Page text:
If a user attempts to login using 2FA, and they get sent an email, there are a couple of scenarios that may occur:

  1. Code is valid and not expired: log user in.
  2. Code is valid but expired.
  3. Code is invalid.

For scenarios 2 and 3, should the message be the same or different? Here are the arguments for each:

  • Different:
    • Users will know exactly what they have done wrong, and will attempt to send another token only when they realize the previous token has expired (mostly).
    • If someone else is trying to verify the token, it will tell them that the token is valid but expired, and they will realize however method they used to acquire the token is correct.
  • Same:
    • Users will not know what they did wrong and will attempt to send multiple tokens again and again.
    • Attackers will not be able to verify whether or not the token is valid at all.

Is an expired token not the same as an invalid token? At least from user experience it has the same result; not able to login. The only difference is that an expired token was valid once and a token that never existed not.

In other words, users don't care and from security perspective they are both invalid. Just tell the user that logging in is not possible and he/she should request another token. After that you can mention that there is a limited time to activate the code. Mention the same in the e-mail.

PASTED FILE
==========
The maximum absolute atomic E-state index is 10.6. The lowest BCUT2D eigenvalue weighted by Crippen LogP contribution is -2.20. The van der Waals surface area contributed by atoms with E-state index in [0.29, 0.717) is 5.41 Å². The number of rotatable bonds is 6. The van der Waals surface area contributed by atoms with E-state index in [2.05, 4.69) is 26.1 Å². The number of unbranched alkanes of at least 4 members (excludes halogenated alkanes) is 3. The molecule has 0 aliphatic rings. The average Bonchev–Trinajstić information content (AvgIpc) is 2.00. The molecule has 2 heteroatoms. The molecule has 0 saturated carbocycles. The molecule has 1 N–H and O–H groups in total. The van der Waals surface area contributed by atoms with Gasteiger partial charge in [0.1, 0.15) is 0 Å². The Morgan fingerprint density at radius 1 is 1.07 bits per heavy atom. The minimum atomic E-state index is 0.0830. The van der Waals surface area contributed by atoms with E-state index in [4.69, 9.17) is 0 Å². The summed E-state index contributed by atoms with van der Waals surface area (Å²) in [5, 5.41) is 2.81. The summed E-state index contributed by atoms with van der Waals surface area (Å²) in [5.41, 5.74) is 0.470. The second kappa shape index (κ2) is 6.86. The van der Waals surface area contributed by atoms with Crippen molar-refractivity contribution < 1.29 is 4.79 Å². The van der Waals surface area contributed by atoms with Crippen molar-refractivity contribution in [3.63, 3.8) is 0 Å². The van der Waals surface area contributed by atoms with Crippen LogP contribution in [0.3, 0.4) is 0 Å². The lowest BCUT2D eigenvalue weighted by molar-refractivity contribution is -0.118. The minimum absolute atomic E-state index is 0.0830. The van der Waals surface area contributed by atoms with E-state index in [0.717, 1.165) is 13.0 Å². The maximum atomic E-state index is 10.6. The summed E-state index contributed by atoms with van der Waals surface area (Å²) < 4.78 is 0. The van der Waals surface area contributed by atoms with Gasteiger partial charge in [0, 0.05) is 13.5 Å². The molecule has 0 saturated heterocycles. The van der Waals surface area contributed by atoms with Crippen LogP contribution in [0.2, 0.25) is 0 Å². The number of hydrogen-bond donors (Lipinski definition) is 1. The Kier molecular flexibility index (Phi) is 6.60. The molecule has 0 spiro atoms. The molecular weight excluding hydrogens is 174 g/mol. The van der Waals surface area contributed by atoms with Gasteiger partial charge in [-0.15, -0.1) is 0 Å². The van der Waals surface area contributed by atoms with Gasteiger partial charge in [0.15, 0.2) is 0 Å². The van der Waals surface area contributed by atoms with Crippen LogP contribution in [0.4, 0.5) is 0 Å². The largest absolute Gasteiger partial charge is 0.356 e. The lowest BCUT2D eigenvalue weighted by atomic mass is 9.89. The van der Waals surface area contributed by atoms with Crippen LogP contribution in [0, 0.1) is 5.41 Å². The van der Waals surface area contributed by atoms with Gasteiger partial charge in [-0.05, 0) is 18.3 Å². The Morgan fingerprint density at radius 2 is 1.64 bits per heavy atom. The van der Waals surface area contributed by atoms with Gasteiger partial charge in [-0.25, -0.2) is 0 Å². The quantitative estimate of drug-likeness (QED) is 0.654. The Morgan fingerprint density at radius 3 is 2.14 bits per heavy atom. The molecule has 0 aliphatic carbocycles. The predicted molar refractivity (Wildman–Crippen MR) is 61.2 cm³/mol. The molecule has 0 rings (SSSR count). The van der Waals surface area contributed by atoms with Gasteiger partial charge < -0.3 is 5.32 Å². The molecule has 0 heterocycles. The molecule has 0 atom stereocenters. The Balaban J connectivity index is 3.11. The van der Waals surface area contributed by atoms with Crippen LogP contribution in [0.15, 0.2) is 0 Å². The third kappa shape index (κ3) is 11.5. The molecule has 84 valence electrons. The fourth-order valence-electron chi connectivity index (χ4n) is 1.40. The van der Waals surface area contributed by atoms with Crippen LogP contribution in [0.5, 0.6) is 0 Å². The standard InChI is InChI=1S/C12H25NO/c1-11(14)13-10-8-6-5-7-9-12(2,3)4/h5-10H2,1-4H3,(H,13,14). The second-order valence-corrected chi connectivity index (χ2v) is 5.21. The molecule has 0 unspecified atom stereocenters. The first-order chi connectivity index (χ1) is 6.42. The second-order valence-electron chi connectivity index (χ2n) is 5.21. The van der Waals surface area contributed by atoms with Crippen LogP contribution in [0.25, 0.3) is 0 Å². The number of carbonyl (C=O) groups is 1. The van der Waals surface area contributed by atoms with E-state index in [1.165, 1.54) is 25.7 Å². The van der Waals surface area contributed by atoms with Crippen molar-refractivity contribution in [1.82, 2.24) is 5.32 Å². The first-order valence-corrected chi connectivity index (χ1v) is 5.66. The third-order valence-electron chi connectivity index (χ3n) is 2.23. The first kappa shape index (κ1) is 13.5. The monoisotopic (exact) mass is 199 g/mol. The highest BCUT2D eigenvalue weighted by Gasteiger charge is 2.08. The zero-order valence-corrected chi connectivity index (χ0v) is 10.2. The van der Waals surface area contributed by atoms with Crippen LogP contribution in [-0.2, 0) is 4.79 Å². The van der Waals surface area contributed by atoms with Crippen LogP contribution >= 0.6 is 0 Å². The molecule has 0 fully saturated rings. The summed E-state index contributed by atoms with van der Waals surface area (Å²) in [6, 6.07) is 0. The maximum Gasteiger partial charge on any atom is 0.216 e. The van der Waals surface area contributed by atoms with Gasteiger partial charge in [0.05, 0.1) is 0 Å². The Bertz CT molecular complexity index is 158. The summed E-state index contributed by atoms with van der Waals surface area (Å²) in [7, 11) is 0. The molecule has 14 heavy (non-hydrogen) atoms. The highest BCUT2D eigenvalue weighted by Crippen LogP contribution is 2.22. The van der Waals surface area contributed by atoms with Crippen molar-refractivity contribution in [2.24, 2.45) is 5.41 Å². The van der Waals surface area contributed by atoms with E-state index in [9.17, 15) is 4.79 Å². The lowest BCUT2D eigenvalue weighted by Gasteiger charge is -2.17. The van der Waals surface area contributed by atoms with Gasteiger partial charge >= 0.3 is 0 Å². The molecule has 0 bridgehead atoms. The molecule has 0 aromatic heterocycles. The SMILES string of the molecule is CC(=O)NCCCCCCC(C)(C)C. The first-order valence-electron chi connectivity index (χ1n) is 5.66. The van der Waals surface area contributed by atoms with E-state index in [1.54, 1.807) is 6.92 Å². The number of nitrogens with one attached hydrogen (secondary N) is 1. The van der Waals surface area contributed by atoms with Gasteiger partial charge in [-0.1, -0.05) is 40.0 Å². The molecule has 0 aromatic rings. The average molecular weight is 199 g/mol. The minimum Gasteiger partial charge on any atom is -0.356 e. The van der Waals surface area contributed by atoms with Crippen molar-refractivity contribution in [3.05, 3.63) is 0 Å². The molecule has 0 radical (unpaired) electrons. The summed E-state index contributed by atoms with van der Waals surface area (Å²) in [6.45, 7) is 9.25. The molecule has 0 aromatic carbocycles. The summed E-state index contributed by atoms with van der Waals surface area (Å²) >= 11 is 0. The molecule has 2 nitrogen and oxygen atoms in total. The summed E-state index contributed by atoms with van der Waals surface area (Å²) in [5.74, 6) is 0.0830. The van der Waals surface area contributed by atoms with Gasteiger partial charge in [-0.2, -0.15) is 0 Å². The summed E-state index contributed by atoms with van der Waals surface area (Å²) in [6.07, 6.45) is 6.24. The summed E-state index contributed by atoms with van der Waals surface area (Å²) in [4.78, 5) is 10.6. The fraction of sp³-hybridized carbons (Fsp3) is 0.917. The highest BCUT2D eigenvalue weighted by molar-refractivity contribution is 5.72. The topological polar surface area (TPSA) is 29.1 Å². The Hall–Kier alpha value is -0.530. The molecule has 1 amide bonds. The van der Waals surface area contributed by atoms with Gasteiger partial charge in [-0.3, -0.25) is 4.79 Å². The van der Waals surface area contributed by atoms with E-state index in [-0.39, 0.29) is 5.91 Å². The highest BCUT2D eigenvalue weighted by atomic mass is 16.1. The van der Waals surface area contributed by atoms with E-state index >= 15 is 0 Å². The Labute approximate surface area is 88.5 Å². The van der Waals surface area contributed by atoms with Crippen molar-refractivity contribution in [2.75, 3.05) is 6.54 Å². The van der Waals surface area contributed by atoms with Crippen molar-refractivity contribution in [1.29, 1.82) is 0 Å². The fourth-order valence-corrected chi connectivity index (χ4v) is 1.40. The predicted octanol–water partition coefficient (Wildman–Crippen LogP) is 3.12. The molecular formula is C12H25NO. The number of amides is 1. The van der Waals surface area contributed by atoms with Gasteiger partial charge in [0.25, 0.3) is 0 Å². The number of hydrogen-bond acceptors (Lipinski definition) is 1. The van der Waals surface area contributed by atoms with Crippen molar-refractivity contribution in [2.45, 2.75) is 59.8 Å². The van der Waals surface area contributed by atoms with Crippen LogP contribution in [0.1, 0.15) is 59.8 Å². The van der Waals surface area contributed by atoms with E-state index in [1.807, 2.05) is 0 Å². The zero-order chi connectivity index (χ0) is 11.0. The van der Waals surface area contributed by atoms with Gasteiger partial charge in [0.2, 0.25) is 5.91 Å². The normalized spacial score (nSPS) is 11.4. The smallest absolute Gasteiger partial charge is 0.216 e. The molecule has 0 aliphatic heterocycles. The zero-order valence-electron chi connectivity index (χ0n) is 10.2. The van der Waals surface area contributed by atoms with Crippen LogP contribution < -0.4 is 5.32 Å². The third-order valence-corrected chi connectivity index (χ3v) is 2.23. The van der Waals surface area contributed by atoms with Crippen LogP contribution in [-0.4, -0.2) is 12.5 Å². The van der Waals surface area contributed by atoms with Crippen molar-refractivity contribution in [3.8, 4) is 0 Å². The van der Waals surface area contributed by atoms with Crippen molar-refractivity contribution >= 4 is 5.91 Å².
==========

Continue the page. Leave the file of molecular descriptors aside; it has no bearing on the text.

The way I see this - there are two scales you can evaluate your solutions by:

Usability wise, it is generally a good idea to let the user know more about what happened, because then there is more info to fix the problem. Like, some techie user would be less alarmed by a token expiring ("oh, that's normal") than it being invalid ("why? what happened? am I being hacked?"). On the other side, to a layman - it doesn't really matter, what happened ("something with a token..."). So, from the standpoint of usability, I'd say, it's better to use different messages, because for some users it can be helpful, while it does nothing bad for the others.

Security wise, it is generally a good idea to let the user know as little about how the system is working, so it's better to use the same message for both.

Now the real question is - to your usecase, which is more important: usability or security? Like, for a bank, security would be a top priority, while for, say, a public QnA website, usability could tramp privacy.

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